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Name: William Rivers Pitt
Gender: Male
Hometown: Boston
Member since: 2001
Number of posts: 58,179

Journal Archives

Cheers, best wishes, and farewell.

Fare you well, fare you well
I love you more than words can tell
Listen to the river sing sweet songs
To rock my soul

-- Robert Hunter

These boots are made for walking, and that's just what they'll do ... Are you ready boots? Start walkin'!

-- Nancy Sinatra

It's been a fun 14 years, but I do believe my cork has popped.

Good luck, be well, much love.


They Knew, They Lied: ExxonMobil and Climate Change

(Photo: Los Angeles Smog via Shutterstock)

They Knew, They Lied: ExxonMobil and Climate Change
By William Rivers Pitt
Truthout | Op-Ed

Thursday 16 July 2015

Between 1956 and 1964, Bell Laboratories produced a number of television specials titled "The Bell Laboratories Science Series." The topics ranged from an examination of the Sun, to human blood, deep space, the mind, the nature of time and life itself. The programs were produced by Frank Capra, whose films include It's a Wonderful Life and Mr. Smith Goes to Washington, so the production value of the series was notably superior. Even 30 years later, schools all across the US were still showing these Bell Labs films to students.

In 1958, a chapter in this series titled "The Unchained Goddess" was broadcast. The topic was the weather, and it starred Richard Carlson and a USC professor named Dr. Frank C. Baxter. At one point in the program, Carlson asked Dr. Baxter, "What would happen if we could change the course of the Gulf Stream, or the other great ocean currents, or warm up Hudson Bay with atomic furnaces?" The "atomic furnaces" bit is a quaint throwback to the atom-crazy 1950s, but the response given by Dr. Baxter is what makes this particular film notable.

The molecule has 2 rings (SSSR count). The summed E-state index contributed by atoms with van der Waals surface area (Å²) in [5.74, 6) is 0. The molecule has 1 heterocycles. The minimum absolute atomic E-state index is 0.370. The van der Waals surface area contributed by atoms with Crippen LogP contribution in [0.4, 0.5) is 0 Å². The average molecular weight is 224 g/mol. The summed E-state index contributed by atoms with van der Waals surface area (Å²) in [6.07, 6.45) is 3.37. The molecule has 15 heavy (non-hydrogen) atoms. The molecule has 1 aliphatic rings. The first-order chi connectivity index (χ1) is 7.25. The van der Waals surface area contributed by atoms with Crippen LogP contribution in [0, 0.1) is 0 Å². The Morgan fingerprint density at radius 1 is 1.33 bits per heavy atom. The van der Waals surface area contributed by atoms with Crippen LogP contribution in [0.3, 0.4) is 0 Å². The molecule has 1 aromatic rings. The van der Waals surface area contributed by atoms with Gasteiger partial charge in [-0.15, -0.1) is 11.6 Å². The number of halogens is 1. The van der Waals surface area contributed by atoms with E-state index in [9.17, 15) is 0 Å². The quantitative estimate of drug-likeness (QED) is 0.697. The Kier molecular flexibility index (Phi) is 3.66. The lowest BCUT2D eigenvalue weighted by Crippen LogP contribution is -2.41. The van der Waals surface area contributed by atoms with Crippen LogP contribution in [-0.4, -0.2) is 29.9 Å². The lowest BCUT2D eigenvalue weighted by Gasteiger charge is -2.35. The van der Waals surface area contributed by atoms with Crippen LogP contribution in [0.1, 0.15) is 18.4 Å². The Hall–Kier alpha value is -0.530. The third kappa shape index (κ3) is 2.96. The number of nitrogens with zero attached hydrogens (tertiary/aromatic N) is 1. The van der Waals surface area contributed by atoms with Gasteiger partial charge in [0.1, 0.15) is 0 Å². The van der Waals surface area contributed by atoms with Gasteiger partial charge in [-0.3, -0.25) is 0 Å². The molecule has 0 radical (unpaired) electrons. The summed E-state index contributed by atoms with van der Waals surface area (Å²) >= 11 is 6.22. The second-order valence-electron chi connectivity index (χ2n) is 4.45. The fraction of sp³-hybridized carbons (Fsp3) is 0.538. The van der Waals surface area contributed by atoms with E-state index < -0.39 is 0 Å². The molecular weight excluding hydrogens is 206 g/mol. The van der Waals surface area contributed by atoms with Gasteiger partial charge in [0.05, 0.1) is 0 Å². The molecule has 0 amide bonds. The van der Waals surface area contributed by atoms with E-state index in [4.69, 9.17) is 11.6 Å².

"Extremely dangerous questions," replied Dr. Baxter, "because with our present knowledge we have no idea what would happen. Even now, Man may be unwittingly changing the world's climate through the waste products of his civilization. Due to our release, through factories and automobiles every year, of more than 6 billion tons of carbon dioxide - which helps air absorb heat from the Sun - our atmosphere seems to be getting warmer. It's been calculated that a few degrees rise in the Earth's temperature would melt the polar ice caps, and if this happens, an inland sea would fill a good portion of the Mississippi Valley. Tourists in glass-bottomed boats would be viewing the drowned towers of Miami through 150 feet of tropical water."


The ocean is coming. Many very smart people have been warning us of this for seven decades. As for the people who bent their shoulders to the task of denying this inexorable tidal truth for so many years that could have been spent checking and averting this looming disaster, well ... I hope their cash can act as a flotation device. They believe themselves to be so powerful, but the ocean brooks no challengers.